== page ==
In a small town, it takes a lot of courage to complain about any unwanted religious influence because churches are often the strongest force in the community. Challenging that influence, even when it is completely inappropriate (as in a public school), carries with it the very real risk of ostracism. Add a proven unsympathetic administrator to the mix, and the situation becomes downright untenable in a society with any respect whatsoever for religious freedom and the seperation of church and state.

Furthermore, Assembly of God Pastor Busch's attempt to pass blame for this incident onto a student is utterly reprehensible. A program such as The Seven Project so blurs the lines between religious and school activity that students are bound to be confused by what is and is not permissible. And, you know what, that's the whole point of these programs - to infiltrate public schools, making converts of the students. Busch admits as much saying the goal "was to reach out to unchurched kids."

Of course, The Seven Project is generally quite good at hiding this purpose. Its website for students is deliberately vague about its purpose, attempting to pass for an all-purpose on-line youth hang-out. It's website for school officials at least admits to the group's religious affiliation, though still in the vaguest terms possible and attempting to sell itself as teaching "traditional American values and the laws of our government" rather than religious material.

The one caveat:
While there is absolutely no religious content in the Seven Project school assemblies, there are evening festivals in the community that often include some religious content. In such cases, a proper disclaimer will be made so that those who would not wish to be affiliated with these festive gatherings may be made aware of the additional religious content.

Nevermind the social pressures that already make these corresponding, cross-purpose events highly objectionable. When these "evening festivals" are not just held in the community but in the school that already hosted the Seven Project assembly, any line between them is effectively destroyed.

That the Thedford school board and administration allowed this conflict of interest, inviting a church to take advantage of the public trust under the ruse of education, is a gross failure of duty to students and parents alike. That they are not willing to rectify, let alone apologize, for the situation is an even worse violation, especially when the only person taking any responsibility is an unnamed student labeled as "over-zealous" for doing what he considered right - doing out in the open what his church was doing by far more insidious means.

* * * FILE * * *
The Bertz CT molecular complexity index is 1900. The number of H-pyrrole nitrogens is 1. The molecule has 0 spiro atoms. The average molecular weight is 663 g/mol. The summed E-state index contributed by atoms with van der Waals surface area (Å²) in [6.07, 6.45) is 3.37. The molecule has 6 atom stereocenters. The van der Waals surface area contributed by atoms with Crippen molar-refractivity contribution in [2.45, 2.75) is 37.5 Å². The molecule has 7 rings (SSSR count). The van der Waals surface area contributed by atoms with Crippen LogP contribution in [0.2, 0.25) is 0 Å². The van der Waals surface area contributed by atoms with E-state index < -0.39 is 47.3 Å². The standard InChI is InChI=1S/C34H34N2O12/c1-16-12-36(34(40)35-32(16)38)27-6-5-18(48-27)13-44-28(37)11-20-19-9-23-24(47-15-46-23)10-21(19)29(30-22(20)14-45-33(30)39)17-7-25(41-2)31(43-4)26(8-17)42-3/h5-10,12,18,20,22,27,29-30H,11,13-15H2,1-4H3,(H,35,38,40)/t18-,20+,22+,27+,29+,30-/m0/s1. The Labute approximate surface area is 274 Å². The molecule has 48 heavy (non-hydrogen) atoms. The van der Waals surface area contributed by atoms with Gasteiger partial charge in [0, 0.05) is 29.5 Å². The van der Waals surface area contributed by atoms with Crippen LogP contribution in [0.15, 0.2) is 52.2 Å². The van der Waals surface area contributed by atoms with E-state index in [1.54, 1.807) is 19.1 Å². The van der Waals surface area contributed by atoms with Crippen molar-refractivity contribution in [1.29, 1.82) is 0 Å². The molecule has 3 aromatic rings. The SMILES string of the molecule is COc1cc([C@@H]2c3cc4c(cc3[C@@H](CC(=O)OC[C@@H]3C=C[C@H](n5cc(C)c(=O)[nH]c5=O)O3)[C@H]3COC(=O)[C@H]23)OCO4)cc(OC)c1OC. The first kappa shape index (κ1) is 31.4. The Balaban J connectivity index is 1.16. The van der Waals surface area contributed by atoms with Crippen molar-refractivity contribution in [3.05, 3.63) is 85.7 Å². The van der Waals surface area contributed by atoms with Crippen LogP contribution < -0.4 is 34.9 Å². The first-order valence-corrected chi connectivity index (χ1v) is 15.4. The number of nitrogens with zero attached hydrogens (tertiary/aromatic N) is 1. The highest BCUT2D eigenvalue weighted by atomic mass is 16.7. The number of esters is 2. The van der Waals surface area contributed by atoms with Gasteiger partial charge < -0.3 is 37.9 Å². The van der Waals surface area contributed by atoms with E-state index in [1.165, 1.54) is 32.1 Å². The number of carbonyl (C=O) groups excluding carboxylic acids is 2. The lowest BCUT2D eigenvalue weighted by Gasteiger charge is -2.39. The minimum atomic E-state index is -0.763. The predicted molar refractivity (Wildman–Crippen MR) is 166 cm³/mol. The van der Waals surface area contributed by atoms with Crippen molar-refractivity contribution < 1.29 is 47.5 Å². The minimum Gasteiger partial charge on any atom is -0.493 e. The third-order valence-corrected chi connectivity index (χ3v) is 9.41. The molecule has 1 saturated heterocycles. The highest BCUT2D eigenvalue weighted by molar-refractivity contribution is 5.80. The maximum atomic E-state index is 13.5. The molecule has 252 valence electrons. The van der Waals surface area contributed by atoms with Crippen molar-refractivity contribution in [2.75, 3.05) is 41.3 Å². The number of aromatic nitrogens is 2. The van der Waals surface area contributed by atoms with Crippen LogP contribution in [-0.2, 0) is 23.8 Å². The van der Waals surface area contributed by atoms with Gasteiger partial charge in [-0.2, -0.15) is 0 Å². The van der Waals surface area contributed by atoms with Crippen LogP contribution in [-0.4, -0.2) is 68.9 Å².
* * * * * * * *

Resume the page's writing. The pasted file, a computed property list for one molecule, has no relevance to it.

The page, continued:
Note that government money went to pay for this program. Note, too, the deliberate confusion about who covered the other half of the cost - the principal suggesting it was the Assembly of God and the Pastor knowing better than to admit so. He can get away with it because, again, the church is using deceitful techniques that would make your common money-launderer proud. An imaginary line is constructed between the church and its services so they can make mockery of our constitution and further blur the lines serving as the foundation of our most cherished democratic principles.

This can not be tolerated. Public schools need not be free of religious expression when it is honestly students sharing their beliefs, but allowing organized religious entities to establish hold in this most sacredly secular of institutions is utterly un-American.

School boards have extended Zero Tolerance policies to include butter knives and wayward glances - it's time they do the same for religious indoctrination. And, if they will not, our legislators most certainly should.

Shall I hold my breath?